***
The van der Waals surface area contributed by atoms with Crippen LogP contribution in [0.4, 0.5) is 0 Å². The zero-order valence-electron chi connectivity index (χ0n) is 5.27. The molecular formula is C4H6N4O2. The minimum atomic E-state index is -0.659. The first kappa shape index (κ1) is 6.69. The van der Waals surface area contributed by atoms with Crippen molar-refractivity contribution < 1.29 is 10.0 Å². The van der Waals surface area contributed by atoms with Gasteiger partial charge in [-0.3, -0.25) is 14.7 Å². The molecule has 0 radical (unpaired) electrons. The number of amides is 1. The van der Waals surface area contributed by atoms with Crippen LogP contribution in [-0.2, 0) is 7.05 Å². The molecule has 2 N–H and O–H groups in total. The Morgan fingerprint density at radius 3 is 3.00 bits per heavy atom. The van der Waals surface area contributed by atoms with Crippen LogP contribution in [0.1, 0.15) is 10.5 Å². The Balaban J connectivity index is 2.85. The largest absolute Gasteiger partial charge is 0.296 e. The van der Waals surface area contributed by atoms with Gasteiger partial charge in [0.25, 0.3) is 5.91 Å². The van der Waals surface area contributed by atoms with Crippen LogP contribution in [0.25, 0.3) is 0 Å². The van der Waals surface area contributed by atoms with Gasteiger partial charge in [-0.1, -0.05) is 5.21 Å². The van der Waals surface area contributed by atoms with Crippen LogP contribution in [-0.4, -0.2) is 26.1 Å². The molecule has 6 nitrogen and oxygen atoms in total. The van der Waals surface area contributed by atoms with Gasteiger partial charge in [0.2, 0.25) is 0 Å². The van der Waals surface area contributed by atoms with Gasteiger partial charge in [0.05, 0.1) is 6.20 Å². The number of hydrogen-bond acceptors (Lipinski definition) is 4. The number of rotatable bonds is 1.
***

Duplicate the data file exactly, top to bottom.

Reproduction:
The van der Waals surface area contributed by atoms with Crippen LogP contribution in [0.4, 0.5) is 0 Å². The zero-order valence-electron chi connectivity index (χ0n) is 5.27. The molecular formula is C4H6N4O2. The minimum atomic E-state index is -0.659. The first kappa shape index (κ1) is 6.69. The van der Waals surface area contributed by atoms with Crippen molar-refractivity contribution < 1.29 is 10.0 Å². The van der Waals surface area contributed by atoms with Gasteiger partial charge in [-0.3, -0.25) is 14.7 Å². The molecule has 0 radical (unpaired) electrons. The number of amides is 1. The van der Waals surface area contributed by atoms with Crippen LogP contribution in [-0.2, 0) is 7.05 Å². The molecule has 2 N–H and O–H groups in total. The Morgan fingerprint density at radius 3 is 3.00 bits per heavy atom. The van der Waals surface area contributed by atoms with Crippen LogP contribution in [0.1, 0.15) is 10.5 Å². The Balaban J connectivity index is 2.85. The largest absolute Gasteiger partial charge is 0.296 e. The van der Waals surface area contributed by atoms with Gasteiger partial charge in [0.25, 0.3) is 5.91 Å². The van der Waals surface area contributed by atoms with Crippen LogP contribution in [0.25, 0.3) is 0 Å². The van der Waals surface area contributed by atoms with Gasteiger partial charge in [-0.1, -0.05) is 5.21 Å². The van der Waals surface area contributed by atoms with Crippen LogP contribution in [-0.4, -0.2) is 26.1 Å². The molecule has 6 nitrogen and oxygen atoms in total. The van der Waals surface area contributed by atoms with Gasteiger partial charge in [0.2, 0.25) is 0 Å². The van der Waals surface area contributed by atoms with Gasteiger partial charge in [0.05, 0.1) is 6.20 Å². The number of hydrogen-bond acceptors (Lipinski definition) is 4. The number of rotatable bonds is 1.